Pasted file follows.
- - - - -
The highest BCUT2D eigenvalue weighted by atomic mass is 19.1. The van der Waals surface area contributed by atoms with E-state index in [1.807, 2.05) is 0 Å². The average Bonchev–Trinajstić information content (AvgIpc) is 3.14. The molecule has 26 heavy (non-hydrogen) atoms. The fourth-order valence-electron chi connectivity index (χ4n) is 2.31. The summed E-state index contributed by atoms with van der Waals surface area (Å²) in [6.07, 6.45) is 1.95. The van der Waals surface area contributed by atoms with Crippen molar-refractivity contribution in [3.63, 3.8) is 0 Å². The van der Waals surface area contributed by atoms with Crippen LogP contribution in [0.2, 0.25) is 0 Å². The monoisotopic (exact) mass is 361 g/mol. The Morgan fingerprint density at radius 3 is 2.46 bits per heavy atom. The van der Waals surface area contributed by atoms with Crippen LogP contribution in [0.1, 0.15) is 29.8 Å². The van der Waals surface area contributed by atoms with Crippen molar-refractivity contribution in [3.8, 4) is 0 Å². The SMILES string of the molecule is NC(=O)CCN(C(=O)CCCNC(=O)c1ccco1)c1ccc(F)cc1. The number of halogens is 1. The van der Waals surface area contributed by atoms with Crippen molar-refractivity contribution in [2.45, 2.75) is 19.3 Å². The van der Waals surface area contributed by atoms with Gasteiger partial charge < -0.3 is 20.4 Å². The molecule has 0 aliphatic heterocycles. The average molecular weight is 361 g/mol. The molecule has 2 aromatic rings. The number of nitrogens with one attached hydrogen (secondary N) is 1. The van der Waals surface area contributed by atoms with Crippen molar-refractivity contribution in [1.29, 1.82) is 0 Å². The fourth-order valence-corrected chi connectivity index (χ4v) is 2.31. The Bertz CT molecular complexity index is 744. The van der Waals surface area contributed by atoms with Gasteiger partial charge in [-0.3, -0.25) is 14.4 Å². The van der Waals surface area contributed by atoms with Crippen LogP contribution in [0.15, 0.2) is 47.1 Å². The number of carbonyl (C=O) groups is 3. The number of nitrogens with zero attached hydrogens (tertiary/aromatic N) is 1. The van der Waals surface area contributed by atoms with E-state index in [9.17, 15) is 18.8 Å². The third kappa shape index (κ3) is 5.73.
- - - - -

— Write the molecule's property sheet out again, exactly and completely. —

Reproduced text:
The highest BCUT2D eigenvalue weighted by atomic mass is 19.1. The van der Waals surface area contributed by atoms with E-state index in [1.807, 2.05) is 0 Å². The average Bonchev–Trinajstić information content (AvgIpc) is 3.14. The molecule has 26 heavy (non-hydrogen) atoms. The fourth-order valence-electron chi connectivity index (χ4n) is 2.31. The summed E-state index contributed by atoms with van der Waals surface area (Å²) in [6.07, 6.45) is 1.95. The van der Waals surface area contributed by atoms with Crippen molar-refractivity contribution in [3.63, 3.8) is 0 Å². The van der Waals surface area contributed by atoms with Crippen LogP contribution in [0.2, 0.25) is 0 Å². The monoisotopic (exact) mass is 361 g/mol. The Morgan fingerprint density at radius 3 is 2.46 bits per heavy atom. The van der Waals surface area contributed by atoms with Crippen LogP contribution in [0.1, 0.15) is 29.8 Å². The van der Waals surface area contributed by atoms with Crippen molar-refractivity contribution in [3.8, 4) is 0 Å². The SMILES string of the molecule is NC(=O)CCN(C(=O)CCCNC(=O)c1ccco1)c1ccc(F)cc1. The number of halogens is 1. The van der Waals surface area contributed by atoms with Crippen molar-refractivity contribution in [2.45, 2.75) is 19.3 Å². The van der Waals surface area contributed by atoms with Gasteiger partial charge < -0.3 is 20.4 Å². The molecule has 0 aliphatic heterocycles. The average molecular weight is 361 g/mol. The molecule has 2 aromatic rings. The number of nitrogens with one attached hydrogen (secondary N) is 1. The van der Waals surface area contributed by atoms with Crippen molar-refractivity contribution in [1.29, 1.82) is 0 Å². The fourth-order valence-corrected chi connectivity index (χ4v) is 2.31. The Bertz CT molecular complexity index is 744. The van der Waals surface area contributed by atoms with Gasteiger partial charge in [-0.3, -0.25) is 14.4 Å². The van der Waals surface area contributed by atoms with Crippen LogP contribution in [0.15, 0.2) is 47.1 Å². The number of carbonyl (C=O) groups is 3. The number of nitrogens with zero attached hydrogens (tertiary/aromatic N) is 1. The van der Waals surface area contributed by atoms with E-state index in [9.17, 15) is 18.8 Å². The third kappa shape index (κ3) is 5.73.